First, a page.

Treatise on Tolerance

by Voltaire (1763)

Whether Intolerance Was Known to the Greeks

The peoples of whom history has given us some slight knowledge regarded their different religions as links that bound them together; it was an association of the human race. There was a kind of right to hospitality among the gods, just as there was among men. When a stranger reached a town, his first act was to worship the gods of the country; even the gods of enemies were strictly venerated. The Trojans offered prayers to the gods who fought for the Greeks.

Alexander, in the deserts of Libya, went to consult the god Ammon, whom the Greeks called Zeus and the Latins Jupiter, though they both had their own Zeus or Jupiter at home. When a town was besieged, sacrifices and prayers were offered to the gods of the town to secure their favour. Thus in the very midst of war religion united men and moderated their fury, though at times it enjoined on them inhuman and horrible deeds.

I may be wrong, but it seems to me that not one of the ancient civilised nations restricted the freedom of thought. Each of them had a religion, but it seems to me that they used it in regard to men as they did in regard to their gods. All of them recognised a supreme God, but they associated with him a prodigious number of lesser divinities. They had only one cult, but they permitted numbers of special systems.

The Greeks, for instance, however religious they were, allowed the Epicureans to deny providence and the existence of the soul. I need not speak of the other sects which all offended against the sound idea of the creative being, yet were all tolerated.

Socrates, who approached nearest to a knowledge of the Creator, is said to have paid for it, and died a martyr to the Deity; he is the only man whom the Greeks put to death for his opinions. If that was really the cause of his condemnation, however, it is not to the credit of intolerance, since they punished only the man who alone gave glory to God, and honoured those who held unworthy views of the Deity. The enemies of toleration would, I think, be ill advised to quote the odious example of the judges of Socrates.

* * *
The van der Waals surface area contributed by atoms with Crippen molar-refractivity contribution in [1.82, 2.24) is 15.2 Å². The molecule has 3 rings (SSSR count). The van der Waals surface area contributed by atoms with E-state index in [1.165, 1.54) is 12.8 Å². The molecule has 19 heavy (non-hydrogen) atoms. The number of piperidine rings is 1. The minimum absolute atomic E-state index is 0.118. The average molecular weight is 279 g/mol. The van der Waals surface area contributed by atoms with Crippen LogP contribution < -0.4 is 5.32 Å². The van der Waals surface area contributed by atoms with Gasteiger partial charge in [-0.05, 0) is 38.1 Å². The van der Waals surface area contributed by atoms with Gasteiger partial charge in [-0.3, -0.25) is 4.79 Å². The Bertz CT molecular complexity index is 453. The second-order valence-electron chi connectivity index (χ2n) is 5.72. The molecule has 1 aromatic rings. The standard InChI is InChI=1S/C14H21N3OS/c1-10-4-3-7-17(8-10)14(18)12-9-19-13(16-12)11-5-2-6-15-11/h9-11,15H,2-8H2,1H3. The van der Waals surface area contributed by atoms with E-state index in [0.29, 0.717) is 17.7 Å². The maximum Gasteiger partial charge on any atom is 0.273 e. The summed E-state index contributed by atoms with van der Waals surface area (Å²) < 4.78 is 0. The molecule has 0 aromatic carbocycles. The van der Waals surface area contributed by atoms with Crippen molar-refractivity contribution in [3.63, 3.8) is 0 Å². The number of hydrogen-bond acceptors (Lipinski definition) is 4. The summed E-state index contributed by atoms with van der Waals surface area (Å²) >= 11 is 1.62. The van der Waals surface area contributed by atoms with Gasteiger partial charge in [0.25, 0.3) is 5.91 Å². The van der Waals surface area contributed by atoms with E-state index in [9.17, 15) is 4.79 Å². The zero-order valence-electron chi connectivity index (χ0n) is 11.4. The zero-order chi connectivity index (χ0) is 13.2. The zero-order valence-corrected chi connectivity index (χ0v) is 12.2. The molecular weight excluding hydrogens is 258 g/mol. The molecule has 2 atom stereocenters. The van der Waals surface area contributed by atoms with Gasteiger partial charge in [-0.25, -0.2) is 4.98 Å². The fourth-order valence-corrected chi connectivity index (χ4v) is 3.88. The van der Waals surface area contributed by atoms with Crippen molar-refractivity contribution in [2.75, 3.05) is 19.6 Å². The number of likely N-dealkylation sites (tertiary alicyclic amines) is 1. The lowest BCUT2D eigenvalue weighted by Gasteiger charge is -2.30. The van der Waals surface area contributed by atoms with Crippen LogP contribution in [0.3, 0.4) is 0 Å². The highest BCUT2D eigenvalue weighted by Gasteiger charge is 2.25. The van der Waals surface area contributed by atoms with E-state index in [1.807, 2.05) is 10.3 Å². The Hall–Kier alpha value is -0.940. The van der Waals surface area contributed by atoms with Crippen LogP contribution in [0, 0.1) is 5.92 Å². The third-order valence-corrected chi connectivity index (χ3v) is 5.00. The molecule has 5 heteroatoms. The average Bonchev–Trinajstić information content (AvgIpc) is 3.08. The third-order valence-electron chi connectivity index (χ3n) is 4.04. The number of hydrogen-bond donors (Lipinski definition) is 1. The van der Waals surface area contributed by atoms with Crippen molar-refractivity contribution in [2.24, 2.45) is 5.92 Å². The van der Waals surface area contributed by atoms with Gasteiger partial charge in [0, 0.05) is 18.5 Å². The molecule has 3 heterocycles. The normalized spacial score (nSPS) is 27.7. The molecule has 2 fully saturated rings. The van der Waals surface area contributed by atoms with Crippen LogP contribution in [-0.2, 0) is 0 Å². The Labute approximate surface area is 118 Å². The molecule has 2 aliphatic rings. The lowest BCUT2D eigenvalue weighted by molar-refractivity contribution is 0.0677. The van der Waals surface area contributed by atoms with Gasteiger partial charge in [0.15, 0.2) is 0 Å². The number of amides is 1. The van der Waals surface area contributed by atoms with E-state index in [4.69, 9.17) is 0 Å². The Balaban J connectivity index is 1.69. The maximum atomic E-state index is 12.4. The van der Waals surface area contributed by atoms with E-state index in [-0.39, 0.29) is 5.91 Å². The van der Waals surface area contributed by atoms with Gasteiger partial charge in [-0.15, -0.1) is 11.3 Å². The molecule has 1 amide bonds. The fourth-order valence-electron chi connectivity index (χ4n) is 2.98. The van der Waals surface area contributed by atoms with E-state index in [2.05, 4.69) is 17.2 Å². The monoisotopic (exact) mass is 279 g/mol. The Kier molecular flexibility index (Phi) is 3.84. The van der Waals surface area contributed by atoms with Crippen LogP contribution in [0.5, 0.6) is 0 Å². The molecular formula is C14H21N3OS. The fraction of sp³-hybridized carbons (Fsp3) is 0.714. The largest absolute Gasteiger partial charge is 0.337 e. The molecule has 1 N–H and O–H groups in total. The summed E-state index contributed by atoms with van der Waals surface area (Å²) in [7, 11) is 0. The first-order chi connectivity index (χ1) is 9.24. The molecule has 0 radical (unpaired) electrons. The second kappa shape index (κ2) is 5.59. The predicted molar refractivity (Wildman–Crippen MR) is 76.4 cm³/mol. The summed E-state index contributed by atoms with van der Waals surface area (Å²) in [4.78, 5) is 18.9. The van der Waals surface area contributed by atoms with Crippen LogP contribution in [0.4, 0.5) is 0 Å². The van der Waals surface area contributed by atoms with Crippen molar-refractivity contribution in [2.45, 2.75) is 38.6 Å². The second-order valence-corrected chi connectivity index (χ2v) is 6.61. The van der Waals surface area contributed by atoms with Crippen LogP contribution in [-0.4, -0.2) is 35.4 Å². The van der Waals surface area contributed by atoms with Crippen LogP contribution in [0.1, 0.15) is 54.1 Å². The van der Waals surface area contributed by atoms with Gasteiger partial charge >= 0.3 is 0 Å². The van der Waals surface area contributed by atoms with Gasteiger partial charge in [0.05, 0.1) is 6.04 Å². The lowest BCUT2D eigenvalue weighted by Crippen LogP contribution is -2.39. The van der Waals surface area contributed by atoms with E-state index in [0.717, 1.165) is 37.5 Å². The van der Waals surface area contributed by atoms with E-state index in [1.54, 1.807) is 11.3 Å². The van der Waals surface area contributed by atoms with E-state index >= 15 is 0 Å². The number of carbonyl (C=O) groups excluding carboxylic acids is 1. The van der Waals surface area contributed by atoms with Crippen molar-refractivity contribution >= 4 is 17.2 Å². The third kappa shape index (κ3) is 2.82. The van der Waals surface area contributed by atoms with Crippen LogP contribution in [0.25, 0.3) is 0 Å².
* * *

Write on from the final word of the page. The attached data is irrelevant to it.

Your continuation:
It is evident, moreover, that he was the victim of a furious party, angered against him. He had made irreconcilable enemies of the sophists, orators, and poets who taught in the schools, and of all the teachers in charge of the children of distinguished men. He himself admits, in his discourse given to us by Plato, that he went from house to house proving to the teachers that they were ignorant. Such conduct was hardly worthy of one whom an oracle had declared to be the wisest of men. A priest and a councillor of the Five Hundred were put forward to accuse him. I must confess that I do not know what the precise accusation was; I find only vagueness in his apology. He is made to say, in general, that he was accused of instilling into young men sentiments in opposition to the religion and government. It is the usual method of calumniators, but a court would demand accredited facts and precise charges. Of these there is no trace in the trial of Socrates. We know only that at first there were two hundred and twenty votes in his favour. From this we may infer that the court of the Five Hundred included two hundred and twenty philosophers; I doubt if so many could be found elsewhere. The majority at length condemned him to drink the hemlock; but let us remember that, when the Athenians returned to their senses, they regarded both the accusers and the judges with horror; that Melitus, the chief author of the sentence, was condemned to death for his injustice; and that the others were banished, and a temple was erected to Socrates. Never was philosophy so much avenged and honoured. The case of Socrates is really the most terrible argument that can be used against intolerance. The Athenians had an altar dedicated to foreign gods—the gods they knew not. Could there be a stronger proof, not merely of their indulgence to all nations, but even of respect for their cults?

A French writer, in attempting to justify the massacre of St. Bartholomew, quotes the war of the Phocæans, known as "the sacred war," as if this war had been inspired by cult, or dogma, or theological argument. Nay, it was a question only of determining to whom a certain field belonged; it is the subject of all wars. Beards of corn are not a symbol of faith; no Greek town ever went to war for opinions. What, indeed, would this gentleman have? Would he have us enter upon a "sacred war"?

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